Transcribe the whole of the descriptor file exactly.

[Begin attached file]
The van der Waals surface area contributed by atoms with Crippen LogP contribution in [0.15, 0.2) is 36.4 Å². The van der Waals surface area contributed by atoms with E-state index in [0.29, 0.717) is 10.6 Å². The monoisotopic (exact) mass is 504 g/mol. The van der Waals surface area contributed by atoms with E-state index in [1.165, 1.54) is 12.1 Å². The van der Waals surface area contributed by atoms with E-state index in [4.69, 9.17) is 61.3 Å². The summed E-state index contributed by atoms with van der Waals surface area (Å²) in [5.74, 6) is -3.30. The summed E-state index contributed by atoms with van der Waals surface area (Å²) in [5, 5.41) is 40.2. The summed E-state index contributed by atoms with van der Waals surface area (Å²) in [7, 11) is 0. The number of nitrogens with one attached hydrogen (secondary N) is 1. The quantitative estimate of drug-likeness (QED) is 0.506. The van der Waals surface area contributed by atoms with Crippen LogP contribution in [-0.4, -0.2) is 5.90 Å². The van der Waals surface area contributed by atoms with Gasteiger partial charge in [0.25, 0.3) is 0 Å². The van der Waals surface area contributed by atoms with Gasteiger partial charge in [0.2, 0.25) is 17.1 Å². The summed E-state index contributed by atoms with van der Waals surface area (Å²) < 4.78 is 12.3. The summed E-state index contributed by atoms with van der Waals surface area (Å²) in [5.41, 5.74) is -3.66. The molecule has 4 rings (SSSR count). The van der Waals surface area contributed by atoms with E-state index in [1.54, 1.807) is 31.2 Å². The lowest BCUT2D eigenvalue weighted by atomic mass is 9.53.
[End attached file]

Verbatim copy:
The van der Waals surface area contributed by atoms with Crippen LogP contribution in [0.15, 0.2) is 36.4 Å². The van der Waals surface area contributed by atoms with E-state index in [0.29, 0.717) is 10.6 Å². The monoisotopic (exact) mass is 504 g/mol. The van der Waals surface area contributed by atoms with E-state index in [1.165, 1.54) is 12.1 Å². The van der Waals surface area contributed by atoms with E-state index in [4.69, 9.17) is 61.3 Å². The summed E-state index contributed by atoms with van der Waals surface area (Å²) in [5.74, 6) is -3.30. The summed E-state index contributed by atoms with van der Waals surface area (Å²) in [5, 5.41) is 40.2. The summed E-state index contributed by atoms with van der Waals surface area (Å²) in [7, 11) is 0. The number of nitrogens with one attached hydrogen (secondary N) is 1. The quantitative estimate of drug-likeness (QED) is 0.506. The van der Waals surface area contributed by atoms with Crippen LogP contribution in [-0.4, -0.2) is 5.90 Å². The van der Waals surface area contributed by atoms with Gasteiger partial charge in [0.25, 0.3) is 0 Å². The van der Waals surface area contributed by atoms with Gasteiger partial charge in [0.2, 0.25) is 17.1 Å². The summed E-state index contributed by atoms with van der Waals surface area (Å²) < 4.78 is 12.3. The summed E-state index contributed by atoms with van der Waals surface area (Å²) in [5.41, 5.74) is -3.66. The molecule has 4 rings (SSSR count). The van der Waals surface area contributed by atoms with E-state index in [1.54, 1.807) is 31.2 Å². The lowest BCUT2D eigenvalue weighted by atomic mass is 9.53.